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--THE WEEK'S NEWS.
THE COAL CRISIS. While there is no sign as yet of any agreement be- ing come to between the coal-owners and the miners generally, the outlook for the public appears slightly more promising. It is reported in trade union quarters that a number of the Federated pits will be restarted this week at the old rate of wages. The Coalowners' Federation, however, de not, it is stated, fear any secession. At the adjourned conference of members of Parliament at the National Liberal Club, Mr Woods, M.P,, said that if nothing unforeseen occurred he in- tended to move the adjournment of the House of Com- mons in order to draw attention to the coal trade dis- pute. A resolution was passed expressing sympathy with the colliers. Mr Bainbridge, a Derbyshire col- liery proprietor, took part in the discussion. He said the employers had been compelled by the fall in prices to call for a reduction, and he gave instances where the collier's average earnings were 7s lid per day.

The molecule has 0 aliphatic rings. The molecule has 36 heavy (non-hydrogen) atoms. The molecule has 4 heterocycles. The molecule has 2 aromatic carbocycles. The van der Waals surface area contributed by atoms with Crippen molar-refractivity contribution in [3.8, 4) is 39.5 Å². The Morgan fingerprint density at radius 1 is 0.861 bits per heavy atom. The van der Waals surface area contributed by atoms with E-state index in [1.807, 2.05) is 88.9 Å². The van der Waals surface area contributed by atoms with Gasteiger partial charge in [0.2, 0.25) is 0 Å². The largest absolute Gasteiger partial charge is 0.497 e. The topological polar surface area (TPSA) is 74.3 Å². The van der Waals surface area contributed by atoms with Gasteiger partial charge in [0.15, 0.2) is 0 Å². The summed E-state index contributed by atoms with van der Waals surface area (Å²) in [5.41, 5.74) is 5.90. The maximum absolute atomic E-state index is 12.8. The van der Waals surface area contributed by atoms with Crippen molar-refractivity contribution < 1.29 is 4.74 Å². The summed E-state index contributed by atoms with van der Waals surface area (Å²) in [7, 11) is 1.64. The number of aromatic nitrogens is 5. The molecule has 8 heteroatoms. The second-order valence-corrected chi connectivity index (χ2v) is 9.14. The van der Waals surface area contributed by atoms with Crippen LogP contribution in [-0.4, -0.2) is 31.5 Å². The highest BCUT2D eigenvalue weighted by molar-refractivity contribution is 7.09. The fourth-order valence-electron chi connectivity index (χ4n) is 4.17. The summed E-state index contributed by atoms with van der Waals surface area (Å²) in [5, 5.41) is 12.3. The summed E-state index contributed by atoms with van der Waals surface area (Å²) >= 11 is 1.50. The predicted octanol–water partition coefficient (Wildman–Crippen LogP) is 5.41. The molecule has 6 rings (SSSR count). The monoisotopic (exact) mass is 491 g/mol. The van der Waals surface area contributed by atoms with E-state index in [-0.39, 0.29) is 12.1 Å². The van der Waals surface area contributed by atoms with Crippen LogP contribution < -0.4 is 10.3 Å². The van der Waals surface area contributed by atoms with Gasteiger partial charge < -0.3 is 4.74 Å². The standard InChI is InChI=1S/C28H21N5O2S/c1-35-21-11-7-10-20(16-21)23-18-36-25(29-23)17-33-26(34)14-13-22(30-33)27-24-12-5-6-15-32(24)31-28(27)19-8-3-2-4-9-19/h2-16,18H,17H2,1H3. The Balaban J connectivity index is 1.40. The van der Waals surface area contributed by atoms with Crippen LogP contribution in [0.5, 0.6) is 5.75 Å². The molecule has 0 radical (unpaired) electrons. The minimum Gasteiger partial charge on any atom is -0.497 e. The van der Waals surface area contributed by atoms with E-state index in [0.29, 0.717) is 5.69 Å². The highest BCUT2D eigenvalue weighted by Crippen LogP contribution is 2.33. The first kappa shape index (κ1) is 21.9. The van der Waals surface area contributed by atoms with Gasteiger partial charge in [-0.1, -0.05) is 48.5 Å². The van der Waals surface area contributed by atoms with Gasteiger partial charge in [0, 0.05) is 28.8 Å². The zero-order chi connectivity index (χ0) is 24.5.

Wf'"1 l l w u CekmdimjC. Warranted to REMOVE CORNS BY THE ROO rs "when other remedies fail. Can be easily applied, worn with tightest boot, and positively cures in a week. No cutting required. Thousands of testi. monials free, or Is. bottle sent for 14 stamps by CHAVE & JACKSON, Chemists, Hereford. Refuse Imitations. G. E. DAVIES, Chemist, M60 Broad-street, Welshpool. "fOR THE BLOOD IS THE LIFE." PNG|§ ■ LOODPURIFIERI KTAN D RESTORER! Iror Cleansing and Clearing the Blood from al disparities, it cannot be too highly recommended. For Scrofula, Scurvy, Eczema, Skin and Blood Diseases, Pimples, and Sores of all kinds it is a never.failing and permanent Cure. It Cures Old Sores, Cares Sores on the Neck, Cares Sore Legs, Cures Pimples on the Face, Cares Scurvy, Cures Eczema, Cares Ulcers, Cares Blood and Skin Diseases, Cures Glandular Swellings, Clears the Blood from all impure Matter, .from whatever cause arising, It is the only real specific for Gout and Shenmatio Pains. It removes the cause from the blood and bones. As this Mixture is pleasant to the taste, and warranted free from anything injurious to the most delicate constitution of either sex, from infancy to old age, the Proprietors solicit sufferers to give it a trial to test its value. THOUSANDS OF TESTIMONIALS. CLARKE'S BLOOD MIXTURK is entirely free from any poison or metallic impregnation, does not contain any injurious ingredient, and is a Rood, safe, vseful medicine."—ALFRED SWAIN TAYLOR, M.D., 7,11.8., Lecturer on Medical Jurisprudence and Toxicology. 257, St. George's-road, Hull, Jan. 12,1892. "I thought it was my duty to let you know what | Clarke's Blood Mixture lias done for me. After suffering for three years with abscesses on my arm and leg, and the doctors not being able to do me any good, 1 am thankful to say, after taking a few bottles of your Clarke's Blood Mixture, I am restored to perfect health again, and would have the whole world know of your wonderful medicine.—Yonrs truly, Miss HOUGHTON. IMPORTANT ADVICE TO ALL.—Cleanse the vitiated 4Md whenever you find its impurities bursting through the fcfa in pimples, eruptions, and sores; cleanse it when you Mi it obstructed and sluggish in the veins; cleanse it when afoul-your feelings will tell you when. Keep your blood and the health of the system will follow. Sold in bottles 2s. 9d. each, and in cases containing ok times the quantity, Ils.-sufficient to effect a permanent cure in the great majority of long- standing cases. Br all CHEMISTS and PATRNT MEDICINE VKNDERS throughout the World, or sent to any Address on receipt of 33 or 132 stamps by the xoprietors, THE LINCOLN AND MIDLAND OUNTIES DRUG COMPANY LINOOLN. Write for the New Pamphlet on Skin and Blood Diseases, artthfoll directions for diet, Ac., to Secretary, Lincoln and ADdlAud Counties Drug Company, Lincoln. Sent post free. TRADE MARK—BLOOD MIXTURE. ASK FOR CLARKE'S BLOOD MIXTURE' And do not be persuaded to take an imitation. I Ie I Universal Patronage. Let all sufferers from general or local disease take heart aiC "11ow in the wake of thousands. who ascribe their restoration of health to the use of HOLLOWAY'S OINTMENT AND PILLS. Rheumatism in the muscles or joints, gouty pains, neuralgic •tortures, cramps and spasmodic twitches depart under th« ■employment of these noble remedies. Bad legs, all kinds oti wounds, ulcers, sores, burns, cutaneous inflammations, are flnickly conquered. The reputation Holloway's Ointment and Pills have acquired throughout the habitable Globe should -induce every afflicted person to give them a fair trial'before despairing of relief or abandoning hope. jBronchitis, Sore Throats, Coughs, and Colds. This Ointment will cure when every other means have bailed. It is a sovereign remedy for all derangements of the ttfaroat and chest. Settles soughs or wheezing will be promptly asswed by rubbing in the Unguent. Bad Legs, Bad Breasts.—Old Wounds, Sores, and Ulcers. It is surprising how quickly a sore, ulcer, or wound, deprives the body of strength and unfits it for the duties of life, and it is no less wonderful to watch the effect of Holloway's healing Ointment, when it is used according to the printed directions, Mi Assisted by appropriate doses of the Pills. Gout and Rheumatism, 4Will be cured with the greatest certainty if large quantities iet the Ointment be well worked into the afflicted parts. Thill treatment must be perseveringly followed for some time, and ■duly assisted by powerful doses of Holloway's Pills. These purifying and soothing remedies demand the earnest attention of all persons liable to rheumatism, gout, sciatica, or other pain- JW affections of the muscles, nerves, or joints. Dropsical Swellings. This incomparable Ointment is earnestly recommended to jW suffering from, or having a tendency to, dropsy. The worst Cases will yield in a comparatively short space of time when this Ointment is diligently rubbed into the parts affected. In aU serious malzdies the Pills should be taken to purify the blood smd regulate its circulation. Both the Ointment and Pills should be used in the following COM.PA%ints Bad legs Corns (Soft) Scalds Had Breasts Gout Sore Throats Burns Glandular Swell- Skin Diseases Bunions ings Scurvy Chilblains Lumbago Sore Head Chapped Hands Piles Tumours Contracted and Rheumatism Ulcers Stiff Joints Sore Nipples Wounds Sold at Professor HOLLOWA-VS Establishment, 78, New Oxford St. (late 633, Oxford St.), London; also by nearly every respectable Vendor of Medicine throughout the Civilised World, in Boxes and Pots, at is. xid., 2s. 911., 4S. 6d., ns., 2zs. and 33s. each. Full printed directions are affixed to each Pot and Box, and can be had in any language. JVUB.—Advice Gratis, at the above address, daily, between the hoars of 11 aud 4, or by letter. M*-